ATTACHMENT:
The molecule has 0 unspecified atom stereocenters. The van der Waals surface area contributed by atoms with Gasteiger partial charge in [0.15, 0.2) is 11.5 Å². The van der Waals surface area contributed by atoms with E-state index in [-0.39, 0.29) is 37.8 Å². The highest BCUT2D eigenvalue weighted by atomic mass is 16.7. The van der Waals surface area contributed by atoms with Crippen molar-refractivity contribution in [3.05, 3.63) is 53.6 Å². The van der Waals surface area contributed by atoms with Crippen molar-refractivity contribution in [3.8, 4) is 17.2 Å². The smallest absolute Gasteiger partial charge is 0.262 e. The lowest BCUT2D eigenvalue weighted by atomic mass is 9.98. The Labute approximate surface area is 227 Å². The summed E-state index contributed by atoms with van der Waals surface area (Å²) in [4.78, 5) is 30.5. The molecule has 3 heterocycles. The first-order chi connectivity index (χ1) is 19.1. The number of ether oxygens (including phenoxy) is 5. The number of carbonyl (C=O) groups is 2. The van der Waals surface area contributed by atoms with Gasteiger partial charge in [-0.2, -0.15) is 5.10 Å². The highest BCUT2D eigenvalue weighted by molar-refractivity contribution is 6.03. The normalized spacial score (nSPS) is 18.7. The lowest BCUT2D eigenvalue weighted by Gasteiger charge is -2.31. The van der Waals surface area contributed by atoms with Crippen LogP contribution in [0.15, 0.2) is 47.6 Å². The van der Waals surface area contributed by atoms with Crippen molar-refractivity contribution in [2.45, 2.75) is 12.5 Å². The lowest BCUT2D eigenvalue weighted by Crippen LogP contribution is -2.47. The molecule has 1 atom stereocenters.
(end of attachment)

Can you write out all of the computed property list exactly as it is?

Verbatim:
The molecule has 0 unspecified atom stereocenters. The van der Waals surface area contributed by atoms with Gasteiger partial charge in [0.15, 0.2) is 11.5 Å². The van der Waals surface area contributed by atoms with E-state index in [-0.39, 0.29) is 37.8 Å². The highest BCUT2D eigenvalue weighted by atomic mass is 16.7. The van der Waals surface area contributed by atoms with Crippen molar-refractivity contribution in [3.05, 3.63) is 53.6 Å². The van der Waals surface area contributed by atoms with Crippen molar-refractivity contribution in [3.8, 4) is 17.2 Å². The smallest absolute Gasteiger partial charge is 0.262 e. The lowest BCUT2D eigenvalue weighted by atomic mass is 9.98. The Labute approximate surface area is 227 Å². The summed E-state index contributed by atoms with van der Waals surface area (Å²) in [4.78, 5) is 30.5. The molecule has 3 heterocycles. The first-order chi connectivity index (χ1) is 19.1. The number of ether oxygens (including phenoxy) is 5. The number of carbonyl (C=O) groups is 2. The van der Waals surface area contributed by atoms with Gasteiger partial charge in [-0.2, -0.15) is 5.10 Å². The highest BCUT2D eigenvalue weighted by molar-refractivity contribution is 6.03. The normalized spacial score (nSPS) is 18.7. The lowest BCUT2D eigenvalue weighted by Gasteiger charge is -2.31. The van der Waals surface area contributed by atoms with Crippen LogP contribution in [0.15, 0.2) is 47.6 Å². The van der Waals surface area contributed by atoms with Crippen molar-refractivity contribution in [2.45, 2.75) is 12.5 Å². The lowest BCUT2D eigenvalue weighted by Crippen LogP contribution is -2.47. The molecule has 1 atom stereocenters.